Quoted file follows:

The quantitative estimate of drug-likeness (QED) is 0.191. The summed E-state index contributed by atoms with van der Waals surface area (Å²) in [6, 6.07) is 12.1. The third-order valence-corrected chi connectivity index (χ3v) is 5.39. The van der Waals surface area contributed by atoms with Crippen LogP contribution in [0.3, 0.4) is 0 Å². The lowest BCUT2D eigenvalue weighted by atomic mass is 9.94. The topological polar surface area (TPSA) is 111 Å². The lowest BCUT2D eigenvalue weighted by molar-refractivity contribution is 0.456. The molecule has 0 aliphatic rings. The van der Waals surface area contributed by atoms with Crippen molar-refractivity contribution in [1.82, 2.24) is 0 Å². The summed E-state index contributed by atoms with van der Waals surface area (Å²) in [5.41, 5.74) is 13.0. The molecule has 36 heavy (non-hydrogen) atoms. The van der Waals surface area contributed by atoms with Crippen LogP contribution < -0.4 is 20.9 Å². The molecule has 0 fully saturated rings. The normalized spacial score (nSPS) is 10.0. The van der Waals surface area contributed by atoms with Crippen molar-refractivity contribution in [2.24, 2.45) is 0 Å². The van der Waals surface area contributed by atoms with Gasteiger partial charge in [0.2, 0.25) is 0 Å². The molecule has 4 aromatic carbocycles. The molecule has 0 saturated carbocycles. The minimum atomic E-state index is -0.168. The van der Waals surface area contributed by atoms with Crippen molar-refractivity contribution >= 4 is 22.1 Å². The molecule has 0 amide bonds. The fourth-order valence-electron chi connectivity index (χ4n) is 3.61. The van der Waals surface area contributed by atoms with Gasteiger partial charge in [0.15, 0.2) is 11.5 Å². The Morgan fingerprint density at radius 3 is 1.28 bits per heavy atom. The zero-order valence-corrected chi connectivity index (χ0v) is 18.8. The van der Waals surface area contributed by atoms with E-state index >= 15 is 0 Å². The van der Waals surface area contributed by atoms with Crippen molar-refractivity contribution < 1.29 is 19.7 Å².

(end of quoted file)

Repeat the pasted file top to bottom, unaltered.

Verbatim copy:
The quantitative estimate of drug-likeness (QED) is 0.191. The summed E-state index contributed by atoms with van der Waals surface area (Å²) in [6, 6.07) is 12.1. The third-order valence-corrected chi connectivity index (χ3v) is 5.39. The van der Waals surface area contributed by atoms with Crippen LogP contribution in [0.3, 0.4) is 0 Å². The lowest BCUT2D eigenvalue weighted by atomic mass is 9.94. The topological polar surface area (TPSA) is 111 Å². The lowest BCUT2D eigenvalue weighted by molar-refractivity contribution is 0.456. The molecule has 0 aliphatic rings. The van der Waals surface area contributed by atoms with Crippen molar-refractivity contribution in [1.82, 2.24) is 0 Å². The summed E-state index contributed by atoms with van der Waals surface area (Å²) in [5.41, 5.74) is 13.0. The molecule has 36 heavy (non-hydrogen) atoms. The van der Waals surface area contributed by atoms with Crippen LogP contribution < -0.4 is 20.9 Å². The molecule has 0 fully saturated rings. The normalized spacial score (nSPS) is 10.0. The van der Waals surface area contributed by atoms with Crippen molar-refractivity contribution in [2.24, 2.45) is 0 Å². The van der Waals surface area contributed by atoms with Gasteiger partial charge in [0.2, 0.25) is 0 Å². The molecule has 4 aromatic carbocycles. The molecule has 0 saturated carbocycles. The minimum atomic E-state index is -0.168. The van der Waals surface area contributed by atoms with Crippen molar-refractivity contribution >= 4 is 22.1 Å². The molecule has 0 amide bonds. The fourth-order valence-electron chi connectivity index (χ4n) is 3.61. The van der Waals surface area contributed by atoms with Gasteiger partial charge in [0.15, 0.2) is 11.5 Å². The Morgan fingerprint density at radius 3 is 1.28 bits per heavy atom. The zero-order valence-corrected chi connectivity index (χ0v) is 18.8. The van der Waals surface area contributed by atoms with E-state index >= 15 is 0 Å². The van der Waals surface area contributed by atoms with Crippen molar-refractivity contribution < 1.29 is 19.7 Å².